At some point, in the middle of the night, he climbed on top of me. He was a big guy. Not fat, just. Very broad, and toned and muscular. He got on top of me and sort of ripped my underwear to the side, like stretched them out. Sorry. Then he started, like, pumping away. Like he was trying to core me.

Oh my god.

I mean, it woke me up. And I knew. I knew he was fucked-up. Like, he didn’t even know what he was doing. I don’t think. It was over before I could even stop it. I don’t know how to describe that.

No, I get it.

Of course you do.

Back when, Nick had said, Tell me what the fucker looks like. This was before old people had Facebook. No, you said. I don’t know. He’s. He looks like someone you wouldn’t think was capable. Of doing that.

When Jeff comes inside of a condom inside of you, you can feel his medium-sized penis begin to contract long before his orgasm has crested. Something tells you this wouldn’t happen to him with a hooker. The waitress brings his drink and places it far enough from his hand that he needs to reach, in the middle of you speaking.

I think it’s important, you say, to tell these women tonight. They deserve to know. I think it will help them come forward with their own experiences. Every woman has an experience like this. At least one.

Jeff nods expansively.

I wanted to prepare you. I know that it might be uncomfortable.

No, Ari. I am here for you. I am here for whatever you need and. I just can’t believe this happened to you. That you have been living with this. Secret.

The way Nick responded about Karl was wild and bucking. It made you feel like a flamenco dancer, like a woman worthy of killing for.

You sip your drink until it is gone. Jeff orders another because it is all just too much, this information, this evening. The waitress seems to know to bring you the bill. That always happens lately.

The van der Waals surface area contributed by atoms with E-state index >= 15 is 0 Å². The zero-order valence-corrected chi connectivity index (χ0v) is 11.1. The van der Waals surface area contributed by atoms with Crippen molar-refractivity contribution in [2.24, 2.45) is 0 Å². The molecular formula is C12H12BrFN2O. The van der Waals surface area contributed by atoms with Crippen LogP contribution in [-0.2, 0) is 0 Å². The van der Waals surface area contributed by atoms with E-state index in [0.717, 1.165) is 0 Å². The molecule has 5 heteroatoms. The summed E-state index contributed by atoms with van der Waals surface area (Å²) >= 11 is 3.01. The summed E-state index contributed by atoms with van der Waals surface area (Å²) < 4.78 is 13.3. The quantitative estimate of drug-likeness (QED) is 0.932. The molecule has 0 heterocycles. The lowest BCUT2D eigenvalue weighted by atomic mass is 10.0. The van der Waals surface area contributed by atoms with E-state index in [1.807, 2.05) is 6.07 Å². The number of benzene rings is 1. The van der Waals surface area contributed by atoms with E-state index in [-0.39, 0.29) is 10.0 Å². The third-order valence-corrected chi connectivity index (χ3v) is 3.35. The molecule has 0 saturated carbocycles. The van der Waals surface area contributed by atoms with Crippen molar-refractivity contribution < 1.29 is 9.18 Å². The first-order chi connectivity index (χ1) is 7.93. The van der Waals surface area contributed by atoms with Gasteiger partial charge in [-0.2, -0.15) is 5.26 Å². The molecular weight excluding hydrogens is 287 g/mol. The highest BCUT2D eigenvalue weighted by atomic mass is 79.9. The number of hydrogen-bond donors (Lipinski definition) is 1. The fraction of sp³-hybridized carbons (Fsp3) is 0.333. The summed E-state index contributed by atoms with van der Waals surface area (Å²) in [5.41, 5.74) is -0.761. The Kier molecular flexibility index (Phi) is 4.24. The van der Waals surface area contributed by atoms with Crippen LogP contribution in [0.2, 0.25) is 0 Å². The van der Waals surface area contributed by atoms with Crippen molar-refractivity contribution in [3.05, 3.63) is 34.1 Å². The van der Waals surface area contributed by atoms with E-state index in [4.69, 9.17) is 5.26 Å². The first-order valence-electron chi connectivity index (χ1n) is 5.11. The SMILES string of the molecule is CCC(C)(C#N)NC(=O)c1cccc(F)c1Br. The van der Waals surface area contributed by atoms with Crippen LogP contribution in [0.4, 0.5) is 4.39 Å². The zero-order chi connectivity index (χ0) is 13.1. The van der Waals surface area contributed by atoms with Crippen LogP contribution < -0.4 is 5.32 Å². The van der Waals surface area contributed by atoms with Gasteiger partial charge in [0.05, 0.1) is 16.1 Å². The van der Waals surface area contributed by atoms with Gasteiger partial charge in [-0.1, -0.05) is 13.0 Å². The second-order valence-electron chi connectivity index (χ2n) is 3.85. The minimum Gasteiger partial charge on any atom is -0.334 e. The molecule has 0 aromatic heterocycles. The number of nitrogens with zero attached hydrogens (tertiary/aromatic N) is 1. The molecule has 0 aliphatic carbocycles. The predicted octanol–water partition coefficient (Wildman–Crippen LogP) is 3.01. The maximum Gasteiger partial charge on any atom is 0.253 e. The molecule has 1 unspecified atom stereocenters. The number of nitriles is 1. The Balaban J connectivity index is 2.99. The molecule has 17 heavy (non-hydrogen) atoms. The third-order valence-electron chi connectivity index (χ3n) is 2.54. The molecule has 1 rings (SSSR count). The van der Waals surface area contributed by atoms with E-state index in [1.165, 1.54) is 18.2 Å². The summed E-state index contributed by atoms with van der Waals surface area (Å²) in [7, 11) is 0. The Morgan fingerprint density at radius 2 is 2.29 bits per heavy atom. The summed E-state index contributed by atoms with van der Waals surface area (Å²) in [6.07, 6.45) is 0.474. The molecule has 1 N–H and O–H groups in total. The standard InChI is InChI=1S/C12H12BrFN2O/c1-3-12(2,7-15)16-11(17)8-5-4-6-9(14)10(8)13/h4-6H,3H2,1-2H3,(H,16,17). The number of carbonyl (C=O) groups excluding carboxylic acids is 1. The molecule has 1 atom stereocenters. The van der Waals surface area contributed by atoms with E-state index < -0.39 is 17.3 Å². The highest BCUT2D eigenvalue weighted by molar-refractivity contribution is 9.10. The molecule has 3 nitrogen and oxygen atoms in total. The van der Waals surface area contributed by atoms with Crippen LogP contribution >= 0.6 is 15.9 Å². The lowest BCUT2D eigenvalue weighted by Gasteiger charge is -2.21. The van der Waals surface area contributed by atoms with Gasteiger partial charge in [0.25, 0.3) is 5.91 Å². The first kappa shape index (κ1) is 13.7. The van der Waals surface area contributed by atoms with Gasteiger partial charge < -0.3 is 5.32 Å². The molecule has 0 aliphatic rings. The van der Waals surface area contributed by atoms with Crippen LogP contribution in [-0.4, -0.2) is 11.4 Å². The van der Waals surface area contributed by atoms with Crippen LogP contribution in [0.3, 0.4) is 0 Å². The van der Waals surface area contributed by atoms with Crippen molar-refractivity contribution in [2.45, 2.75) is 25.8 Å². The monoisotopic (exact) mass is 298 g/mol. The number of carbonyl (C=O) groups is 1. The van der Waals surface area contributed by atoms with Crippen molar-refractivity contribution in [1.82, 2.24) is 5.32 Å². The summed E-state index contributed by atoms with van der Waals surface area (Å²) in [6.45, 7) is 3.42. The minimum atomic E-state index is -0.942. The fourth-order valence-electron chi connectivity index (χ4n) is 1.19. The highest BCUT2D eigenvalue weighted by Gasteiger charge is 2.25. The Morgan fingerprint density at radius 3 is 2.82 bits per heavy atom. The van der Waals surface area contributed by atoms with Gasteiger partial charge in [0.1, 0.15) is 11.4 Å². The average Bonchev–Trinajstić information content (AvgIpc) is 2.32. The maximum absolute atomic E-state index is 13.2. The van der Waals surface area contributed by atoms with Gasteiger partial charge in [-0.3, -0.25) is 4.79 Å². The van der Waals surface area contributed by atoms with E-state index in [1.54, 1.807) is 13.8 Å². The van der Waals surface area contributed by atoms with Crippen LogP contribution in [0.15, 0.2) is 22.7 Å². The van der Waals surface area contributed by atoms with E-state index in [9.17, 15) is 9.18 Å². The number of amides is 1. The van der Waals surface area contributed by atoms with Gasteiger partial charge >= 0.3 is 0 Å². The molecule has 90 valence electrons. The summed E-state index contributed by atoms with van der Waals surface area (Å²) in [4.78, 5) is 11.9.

- - -


The outdoor theater at the Getty is half-Shakespearean, half–dingy Malibu. Accordingly, you feel tan and legitimate. The vodka soda on an empty stomach was one hair thicker than the perfect amount of inebriation, which is actually even more perfect. You have always been able to alchemize a wrong into a positive. It’s one of the ways you got here.

Even the card last week. Especially the card. You are about to turn it on its head.

The bar is still being set up and only the important people are here. You, the First Lady, the other speakers, the editors of the major women’s magazines, the president of the International Council of Women. Jeff is very good at being unobtrusive. He is not one of those boyfriends who stand in your limelight. He always positions himself just off to the side, so that the glow strikes him well. Cameras always wonder who he is that way; they crane, and he smiles.

Ari, you look gorgeous! says the editor in chief of W. Her dress is spangled and violent. Elvira shoulders, St. Pauli Girl décolletage. Rhinestones in the shape of matadors.

You hate when people say, You look beautiful. That is cruel. Tonight, with that dress and the professional hair and makeup, you nearly pass for one of us. We are proud of you. Welcome, and here is some mesclun.